Using web components (vanilia JS) to display THREE.js

Hello,

This weekend I’ve been trying to use webcomponents (templates, shadow DOM and custom elements) to encapsulate THREE scene. I have done the following:

I’m having trouble displaying the code properly, so here’s a Fiddle to show it: https://jsfiddle.net/6zje01gr/1/

I am trying to reproduce the first example of this page: https://threejsfundamentals.org/threejs/lessons/threejs-responsive.html (with only one green cube)

If someone could help me understand what I am doing wrong, I’ll be grateful.

Cheers,

Eric

https://jsfiddle.net/ed7zwpvg/ :gift:

(0. I added html and body tags, but am not sure they are necessary on JSFiddle.)

  1. Certain things in init, I think mainly offsetWidth/offsetHeight, depended on being already connected.
  2. You never called renderer.render.

They are not :innocent:

Well, silly me… I had never thought of executing init() from connectedCallback… I tried so many things that I forgot to add to render this time.

Thank you!

I am glad to have helped you. :smiley:

Hello again,

I thought I could take over from after the help you gave me but I’m still stuck and I don’t understand why. I’ve done this several times without web components.

https://jsfiddle.net/Laf067wp/1/

I hope that once the the cube animation works, I’ll be able to make it work. So, if someone could help me, that would be very nice!

Short question: In the “responsive design” post (https://threejsfundamentals.org/threejs/lessons/threejs-responsive.html), they compute whether they should resize the canvas at each frame. Isn’t it better to use an eventListener on the window to do that, performance-wise? (second option seen in many other examples).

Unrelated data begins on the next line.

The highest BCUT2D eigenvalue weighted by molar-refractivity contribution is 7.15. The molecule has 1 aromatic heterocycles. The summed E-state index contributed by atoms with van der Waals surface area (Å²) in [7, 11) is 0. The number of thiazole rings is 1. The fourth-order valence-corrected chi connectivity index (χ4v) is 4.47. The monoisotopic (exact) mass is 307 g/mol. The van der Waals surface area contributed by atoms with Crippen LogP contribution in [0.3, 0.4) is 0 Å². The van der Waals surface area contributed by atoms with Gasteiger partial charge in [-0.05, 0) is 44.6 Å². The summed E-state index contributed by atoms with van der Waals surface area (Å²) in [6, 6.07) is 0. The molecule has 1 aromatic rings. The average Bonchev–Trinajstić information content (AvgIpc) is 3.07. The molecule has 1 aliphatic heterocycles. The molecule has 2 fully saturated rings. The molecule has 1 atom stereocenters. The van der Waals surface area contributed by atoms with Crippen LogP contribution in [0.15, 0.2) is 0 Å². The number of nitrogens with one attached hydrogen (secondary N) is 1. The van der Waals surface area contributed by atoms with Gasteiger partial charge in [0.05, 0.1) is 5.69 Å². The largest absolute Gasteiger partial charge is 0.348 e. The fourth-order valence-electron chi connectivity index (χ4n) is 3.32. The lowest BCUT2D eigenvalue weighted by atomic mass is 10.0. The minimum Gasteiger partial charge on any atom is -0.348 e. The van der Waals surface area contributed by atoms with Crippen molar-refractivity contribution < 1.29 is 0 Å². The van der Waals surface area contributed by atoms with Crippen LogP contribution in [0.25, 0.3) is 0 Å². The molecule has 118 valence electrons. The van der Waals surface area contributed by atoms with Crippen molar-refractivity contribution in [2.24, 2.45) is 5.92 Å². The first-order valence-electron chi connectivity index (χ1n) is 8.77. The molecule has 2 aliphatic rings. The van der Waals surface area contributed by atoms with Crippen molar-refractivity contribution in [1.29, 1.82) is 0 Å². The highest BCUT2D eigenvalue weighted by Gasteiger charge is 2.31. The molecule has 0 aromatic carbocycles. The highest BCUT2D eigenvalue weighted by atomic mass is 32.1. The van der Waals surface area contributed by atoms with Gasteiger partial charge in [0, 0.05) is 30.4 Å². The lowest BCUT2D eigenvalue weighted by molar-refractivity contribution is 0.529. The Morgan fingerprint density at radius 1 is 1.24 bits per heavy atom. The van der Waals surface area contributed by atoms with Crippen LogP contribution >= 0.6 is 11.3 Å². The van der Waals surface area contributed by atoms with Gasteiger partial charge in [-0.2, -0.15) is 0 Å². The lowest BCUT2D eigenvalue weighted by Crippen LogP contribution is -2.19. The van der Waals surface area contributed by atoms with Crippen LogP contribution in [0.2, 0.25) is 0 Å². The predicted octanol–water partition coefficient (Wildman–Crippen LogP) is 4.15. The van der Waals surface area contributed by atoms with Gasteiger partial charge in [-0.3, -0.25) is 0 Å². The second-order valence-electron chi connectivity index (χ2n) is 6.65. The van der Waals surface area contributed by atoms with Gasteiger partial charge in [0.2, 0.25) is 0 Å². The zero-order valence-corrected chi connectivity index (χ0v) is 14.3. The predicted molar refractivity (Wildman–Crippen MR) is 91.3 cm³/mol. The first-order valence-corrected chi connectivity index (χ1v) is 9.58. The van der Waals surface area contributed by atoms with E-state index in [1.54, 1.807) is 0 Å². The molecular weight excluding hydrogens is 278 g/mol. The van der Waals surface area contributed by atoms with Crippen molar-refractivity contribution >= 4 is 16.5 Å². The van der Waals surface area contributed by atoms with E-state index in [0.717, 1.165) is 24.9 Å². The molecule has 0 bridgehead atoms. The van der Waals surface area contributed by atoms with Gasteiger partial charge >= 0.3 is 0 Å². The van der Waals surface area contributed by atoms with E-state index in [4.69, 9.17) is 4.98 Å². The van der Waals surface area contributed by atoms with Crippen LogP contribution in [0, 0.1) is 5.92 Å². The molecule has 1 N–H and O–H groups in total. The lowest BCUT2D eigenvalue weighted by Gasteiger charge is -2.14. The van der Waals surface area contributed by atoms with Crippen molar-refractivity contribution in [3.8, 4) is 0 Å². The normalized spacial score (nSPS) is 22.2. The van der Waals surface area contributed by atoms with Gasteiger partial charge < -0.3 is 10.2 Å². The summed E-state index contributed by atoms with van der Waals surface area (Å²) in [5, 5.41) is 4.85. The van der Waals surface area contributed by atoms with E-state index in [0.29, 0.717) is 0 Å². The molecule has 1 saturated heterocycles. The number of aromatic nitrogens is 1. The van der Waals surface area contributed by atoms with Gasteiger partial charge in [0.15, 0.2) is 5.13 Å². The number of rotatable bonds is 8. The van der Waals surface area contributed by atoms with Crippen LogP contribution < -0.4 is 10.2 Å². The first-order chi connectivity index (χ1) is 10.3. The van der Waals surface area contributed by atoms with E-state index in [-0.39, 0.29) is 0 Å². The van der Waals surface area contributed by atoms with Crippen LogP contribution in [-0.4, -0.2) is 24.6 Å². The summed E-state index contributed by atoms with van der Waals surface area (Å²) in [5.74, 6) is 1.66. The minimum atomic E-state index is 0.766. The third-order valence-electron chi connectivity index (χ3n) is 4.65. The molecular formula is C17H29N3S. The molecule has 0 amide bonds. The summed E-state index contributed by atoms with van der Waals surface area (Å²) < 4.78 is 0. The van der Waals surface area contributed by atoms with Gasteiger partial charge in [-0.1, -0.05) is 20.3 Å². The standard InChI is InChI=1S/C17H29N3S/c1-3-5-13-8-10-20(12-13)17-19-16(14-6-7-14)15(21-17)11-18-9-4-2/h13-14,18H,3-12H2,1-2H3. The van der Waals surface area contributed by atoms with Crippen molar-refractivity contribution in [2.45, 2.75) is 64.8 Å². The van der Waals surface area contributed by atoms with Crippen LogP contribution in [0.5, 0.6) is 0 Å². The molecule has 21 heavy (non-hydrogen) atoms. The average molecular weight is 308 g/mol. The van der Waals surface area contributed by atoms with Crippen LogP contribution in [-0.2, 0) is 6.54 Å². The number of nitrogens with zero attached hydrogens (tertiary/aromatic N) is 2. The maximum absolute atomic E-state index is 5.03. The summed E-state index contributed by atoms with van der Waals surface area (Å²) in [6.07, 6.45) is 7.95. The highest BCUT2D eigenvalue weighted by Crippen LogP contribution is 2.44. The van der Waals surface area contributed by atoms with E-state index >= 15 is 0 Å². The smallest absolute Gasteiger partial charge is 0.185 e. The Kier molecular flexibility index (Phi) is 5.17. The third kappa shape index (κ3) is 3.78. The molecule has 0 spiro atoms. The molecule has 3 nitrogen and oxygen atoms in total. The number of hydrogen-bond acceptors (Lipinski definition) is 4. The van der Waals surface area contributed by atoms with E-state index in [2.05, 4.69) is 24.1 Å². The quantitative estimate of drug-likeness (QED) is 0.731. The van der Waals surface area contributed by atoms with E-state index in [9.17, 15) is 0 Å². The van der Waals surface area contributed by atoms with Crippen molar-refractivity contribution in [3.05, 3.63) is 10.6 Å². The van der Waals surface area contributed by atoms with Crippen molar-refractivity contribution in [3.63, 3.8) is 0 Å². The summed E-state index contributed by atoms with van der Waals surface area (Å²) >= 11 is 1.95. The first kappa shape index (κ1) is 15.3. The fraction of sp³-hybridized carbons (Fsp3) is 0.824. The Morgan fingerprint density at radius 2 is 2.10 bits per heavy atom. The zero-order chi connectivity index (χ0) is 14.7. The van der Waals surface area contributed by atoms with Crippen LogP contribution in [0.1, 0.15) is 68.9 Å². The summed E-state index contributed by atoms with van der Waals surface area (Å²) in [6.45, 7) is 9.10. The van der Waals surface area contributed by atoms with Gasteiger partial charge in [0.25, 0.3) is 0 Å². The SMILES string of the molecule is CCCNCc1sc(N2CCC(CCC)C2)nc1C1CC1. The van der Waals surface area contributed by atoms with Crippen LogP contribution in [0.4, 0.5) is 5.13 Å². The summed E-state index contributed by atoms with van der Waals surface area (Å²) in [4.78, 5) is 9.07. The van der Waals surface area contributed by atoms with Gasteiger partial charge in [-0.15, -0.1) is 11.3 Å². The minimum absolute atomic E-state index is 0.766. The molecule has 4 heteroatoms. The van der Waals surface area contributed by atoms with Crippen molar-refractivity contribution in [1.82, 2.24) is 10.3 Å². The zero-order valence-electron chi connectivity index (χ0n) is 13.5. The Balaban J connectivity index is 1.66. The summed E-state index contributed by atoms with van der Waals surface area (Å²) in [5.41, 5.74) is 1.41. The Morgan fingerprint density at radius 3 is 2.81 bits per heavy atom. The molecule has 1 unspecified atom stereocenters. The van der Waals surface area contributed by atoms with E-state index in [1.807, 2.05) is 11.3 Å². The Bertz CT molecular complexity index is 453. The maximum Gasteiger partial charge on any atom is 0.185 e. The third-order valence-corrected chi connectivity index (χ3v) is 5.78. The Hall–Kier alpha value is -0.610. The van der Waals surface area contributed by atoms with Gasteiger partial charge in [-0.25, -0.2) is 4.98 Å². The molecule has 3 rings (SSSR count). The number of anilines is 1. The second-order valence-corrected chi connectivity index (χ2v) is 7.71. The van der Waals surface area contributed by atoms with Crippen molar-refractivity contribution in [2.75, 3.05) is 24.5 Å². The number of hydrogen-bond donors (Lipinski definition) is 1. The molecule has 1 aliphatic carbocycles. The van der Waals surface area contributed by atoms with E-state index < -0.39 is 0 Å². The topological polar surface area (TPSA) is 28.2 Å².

Thank you!

https://jsfiddle.net/1yxnecgo/

The problem was passing a method to requestAnimationFrame. You have to instead wrap the method call in a function. To avoid losing the this context, I used an arrow function. Not that obvious, eh? :wink:

PS: If you configure the renderer with antialias: true at construction, you will get smoother edges on the cube: https://jsfiddle.net/1yxnecgo/1/

1 Like

Thank you! or thanks again, should I say.

No, not obvious at all! It reminds of something I learnt a few days ago. To call a method from another method in the same class, in the constructor they added:

this.method = this.method.bind(this);

So I tried it here (https://jsfiddle.net/Lztndwqk/ lines 27 and 66)… but it did not work… perhaps because they are two levels? The console says: too much recursion.

This is very useful. Web components have difficulties I am not accustomed. I’m glad you’re helping me! :slight_smile: It is very interesting!

I am glad to have helped you!

That does not make too much sense. :wink: Function.prototype.bind() - JavaScript | MDN

If you need to pass a long function that needs the this context, you can either use tricks like someFunction.bind(this); or declare a named reference to the this context outside the function: const scope = this; and use scope instead of this inside the function. Or you can use an arrow function with a block (because arrow functions keep the this context):

(arg1, arg2) => {
    let something = makeSomething(arg1);
    this.aMethod(something, arg2);
}

ok… I don’t know what to say.

I’ll read the MDN page tonight. Thanks!